Getting enough calcium

Calcium is very important for building and maintaining strong, healthy bones. The amount of calcium needed changes as a person grows older. Most Americans get only half the calcium they need from their diet.

The recommended daily calcium intake for adults ages 19 to 50 is 1,000 mg a day, increasing to 1,200 mg a day for adults older than 50. Calcium is found in many foods, including dairy products such as milk or yogurt. Most postmenopausal women should take calcium supplements, because they do not get sufficient amounts of calcium in their daily diets.

  • Eating foods high in calcium, such as yogurt, cheese, and dark green vegetables like broccoli, is the best way to get the calcium you need.
  • Taking calcium supplements is another way to increase calcium in your diet. However, you need to take supplements that can be absorbed in your stomach. Calcium supplements with vitamin D may slightly increase your risk of kidney stones.1

To increase your body's ability to absorb calcium, take calcium supplements with milk or with foods that contain vitamin D and phosphorus. Taking calcium without vitamin D probably is not beneficial.2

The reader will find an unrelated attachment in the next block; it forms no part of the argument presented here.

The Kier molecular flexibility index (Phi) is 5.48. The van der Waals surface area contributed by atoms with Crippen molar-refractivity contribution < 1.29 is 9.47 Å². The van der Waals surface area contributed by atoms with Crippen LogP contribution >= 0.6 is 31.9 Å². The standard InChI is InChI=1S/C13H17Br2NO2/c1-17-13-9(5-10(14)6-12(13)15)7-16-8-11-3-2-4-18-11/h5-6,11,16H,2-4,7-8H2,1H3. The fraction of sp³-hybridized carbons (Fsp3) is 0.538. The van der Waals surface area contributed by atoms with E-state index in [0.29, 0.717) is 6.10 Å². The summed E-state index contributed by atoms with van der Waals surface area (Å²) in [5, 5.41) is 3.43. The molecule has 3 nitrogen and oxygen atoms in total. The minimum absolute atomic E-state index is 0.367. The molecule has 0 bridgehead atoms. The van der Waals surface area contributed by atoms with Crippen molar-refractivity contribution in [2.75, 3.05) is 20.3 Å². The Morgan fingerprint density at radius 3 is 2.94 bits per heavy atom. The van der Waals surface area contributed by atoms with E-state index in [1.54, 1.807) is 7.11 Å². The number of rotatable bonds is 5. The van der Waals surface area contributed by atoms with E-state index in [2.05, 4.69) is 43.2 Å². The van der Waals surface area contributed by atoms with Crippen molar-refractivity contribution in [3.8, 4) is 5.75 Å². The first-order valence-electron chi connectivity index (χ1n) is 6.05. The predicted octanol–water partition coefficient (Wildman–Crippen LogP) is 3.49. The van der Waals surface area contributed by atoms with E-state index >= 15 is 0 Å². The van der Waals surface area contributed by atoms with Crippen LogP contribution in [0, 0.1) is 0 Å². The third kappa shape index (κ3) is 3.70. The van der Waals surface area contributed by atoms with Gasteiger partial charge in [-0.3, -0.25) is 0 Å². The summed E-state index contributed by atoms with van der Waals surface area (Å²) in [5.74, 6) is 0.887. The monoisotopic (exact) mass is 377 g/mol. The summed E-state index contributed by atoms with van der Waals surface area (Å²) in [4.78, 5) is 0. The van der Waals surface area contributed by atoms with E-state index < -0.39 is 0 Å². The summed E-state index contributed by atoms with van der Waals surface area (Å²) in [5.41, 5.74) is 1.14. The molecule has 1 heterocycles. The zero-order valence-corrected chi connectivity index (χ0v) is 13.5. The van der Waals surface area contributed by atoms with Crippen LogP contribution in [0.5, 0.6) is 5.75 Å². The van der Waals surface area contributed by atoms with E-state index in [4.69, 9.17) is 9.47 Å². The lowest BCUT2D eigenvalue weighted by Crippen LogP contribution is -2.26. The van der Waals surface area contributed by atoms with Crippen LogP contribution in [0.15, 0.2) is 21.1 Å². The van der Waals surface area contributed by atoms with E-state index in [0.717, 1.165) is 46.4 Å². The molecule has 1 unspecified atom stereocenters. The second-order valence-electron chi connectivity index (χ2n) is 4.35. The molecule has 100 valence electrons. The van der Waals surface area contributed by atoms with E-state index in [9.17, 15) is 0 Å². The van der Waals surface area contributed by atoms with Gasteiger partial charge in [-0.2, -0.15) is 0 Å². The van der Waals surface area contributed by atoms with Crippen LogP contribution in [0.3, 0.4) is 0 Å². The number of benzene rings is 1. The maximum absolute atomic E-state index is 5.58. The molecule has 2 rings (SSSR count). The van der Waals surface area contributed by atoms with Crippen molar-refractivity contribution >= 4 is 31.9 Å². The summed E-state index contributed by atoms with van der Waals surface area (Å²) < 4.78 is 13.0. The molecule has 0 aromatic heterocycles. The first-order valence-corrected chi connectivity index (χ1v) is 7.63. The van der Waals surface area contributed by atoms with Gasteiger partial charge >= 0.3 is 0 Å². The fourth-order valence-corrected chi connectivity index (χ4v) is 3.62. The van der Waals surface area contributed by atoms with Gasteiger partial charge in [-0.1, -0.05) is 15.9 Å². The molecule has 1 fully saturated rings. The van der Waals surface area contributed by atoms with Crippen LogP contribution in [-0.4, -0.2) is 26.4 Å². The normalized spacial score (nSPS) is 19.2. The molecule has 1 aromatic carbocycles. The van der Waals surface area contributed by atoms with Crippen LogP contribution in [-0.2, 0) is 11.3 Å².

Avoid eating bran (such as bran cereals) at the same time as foods that are high in calcium. Bran decreases the amount of calcium absorbed by the body.

Citations

  1. Jackson RD, et al. (2006). Calcium plus vitamin D supplementation and the risk of fractures. New England Journal of Medicine, 354(7): 669–683.
  2. Mosekilde L, et al. (2008). Fracture prevention in postmenopausal women, search date January 2007. Online version of BMJ Clinical Evidence. Also available online: http://www.clinicalevidence.com.

Last Updated: November 21, 2008

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